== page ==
In 1818, Chhattisgarh came under the British control and they made some changes in the administrative and revenue systems of Chhattisgarh. India’s first war of independence in 1857 was invoked in the state of Chhattisgarh by Vir Narain Singh who was a zamindar of Sonakhan. The British arrested Vir Narain Singh in 1856 for looting a trader’s grain stocks and later handed him on 10th December, 1857. In the war of independence, Vir Narain Singh became the first martyr from Chhattisgarh. After India’s independence in 1947, Chhattisgarh remained a part of the state of Madhya Pradesh. On 1st November, 2000, Chhattisgarh was carved out of Madhya Pradesh as the 26th state of India.
Chhattisgarh- Tourist Destinations
Chhattisgarh comprises 16 districts namely – Raigarh, Raipur, Bastar, Bilaspur, Dantewada (South Bastar), Kanker (North Bastar), Dhamtari, Durg, Janjgir – Champa, Jashpur, Korba, Kawardha, Koriya, Mahasamund, Rajnandgaon and Surguja. Raipur is the state capital city, which houses a number of tourist attractions. One of the biggest cities of Chhattisgarh, Raipur is quickly developing into an important hub for large and middle scale industries. Apart from Raipur, other towns and villages of Chhattisgarh offer many visual feasts for tourists.
People & Culture of Chhattisgarh
According to census report of 2001, Chhattisgarh has a population of 20, 795, 956. Chhattisgarh has the second highest percentage of tribal population in India after the state of Madhya Pradesh. The Scheduled Tribes constitute around 33% of Chhattisgarh’s population, mostly concentrated in the southern, northern and north-eastern districts of the state. The highest concentration of tribals are found in the district of Dantewara (79%), the erstwhile Bastar district has the second largest tribal population (67%), followed by Jashpur (65%), Surguja (57%) and Kanker (56%). The Gonds, the Oraons, the Abhuj Maria, the Bison Horn Maria, the Muria, the Halbaa, the Kawars, the Halbis, the Dhurvaa, the Bharias (Bhumiars), the Bhattras and the Napesias are the main tribes of Chhattisgarh.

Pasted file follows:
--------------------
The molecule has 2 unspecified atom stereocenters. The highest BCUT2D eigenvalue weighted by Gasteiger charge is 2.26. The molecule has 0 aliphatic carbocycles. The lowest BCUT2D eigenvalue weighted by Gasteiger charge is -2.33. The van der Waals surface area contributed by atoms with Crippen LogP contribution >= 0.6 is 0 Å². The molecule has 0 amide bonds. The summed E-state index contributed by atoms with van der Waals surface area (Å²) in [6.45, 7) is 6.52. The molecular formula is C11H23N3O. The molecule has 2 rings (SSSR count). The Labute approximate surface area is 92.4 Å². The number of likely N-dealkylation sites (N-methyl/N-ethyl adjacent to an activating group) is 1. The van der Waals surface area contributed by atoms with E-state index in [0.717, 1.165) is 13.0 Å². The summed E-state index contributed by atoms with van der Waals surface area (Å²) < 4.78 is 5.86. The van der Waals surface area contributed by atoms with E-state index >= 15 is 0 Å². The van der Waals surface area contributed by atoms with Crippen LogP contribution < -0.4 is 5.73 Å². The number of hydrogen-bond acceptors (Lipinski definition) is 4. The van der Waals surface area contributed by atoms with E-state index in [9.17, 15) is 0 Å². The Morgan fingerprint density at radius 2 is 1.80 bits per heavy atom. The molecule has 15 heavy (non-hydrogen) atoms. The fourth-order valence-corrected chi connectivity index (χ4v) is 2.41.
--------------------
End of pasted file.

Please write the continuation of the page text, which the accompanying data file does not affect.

Each tribe of Chhattisgarh has its own distinct history and rich culture of music, dance, clothes and food. What’s common among the tribes is their simple, basic and in-tune-with-mother nature way of lifestyle that has been coming for several centuries. Dance and music are essential part of the tribals of Chhattisgarh. Panthi Dance and Raut Nacha are popular dance forms of the state. The Panthi dance is usually organized in the rural areas in marriage ceremonies and some other auspicious occasions, while the Raut Nacha, a traditional folk dance is usually performed by yadavs/yadavanshis as a symbol of worship to Lord Krishna. Chhattisgarh is also known for its rich art and crafts that include wood crafts, bamboo crafts, bell metals, and wrought iron and cotton fabrics.
Temples of Chhattisgarh
During the ancient times, the region of Chhattisgarh was known as Dakshin Koshal. In fact, Chhattisgarh has been mentioned in the great epic Ramayana and Mahabharata. Over the centuries, Chhattisgarh region was ruled by a succession of Hindu dynasties who had built several temples ranging from modest to magnificent.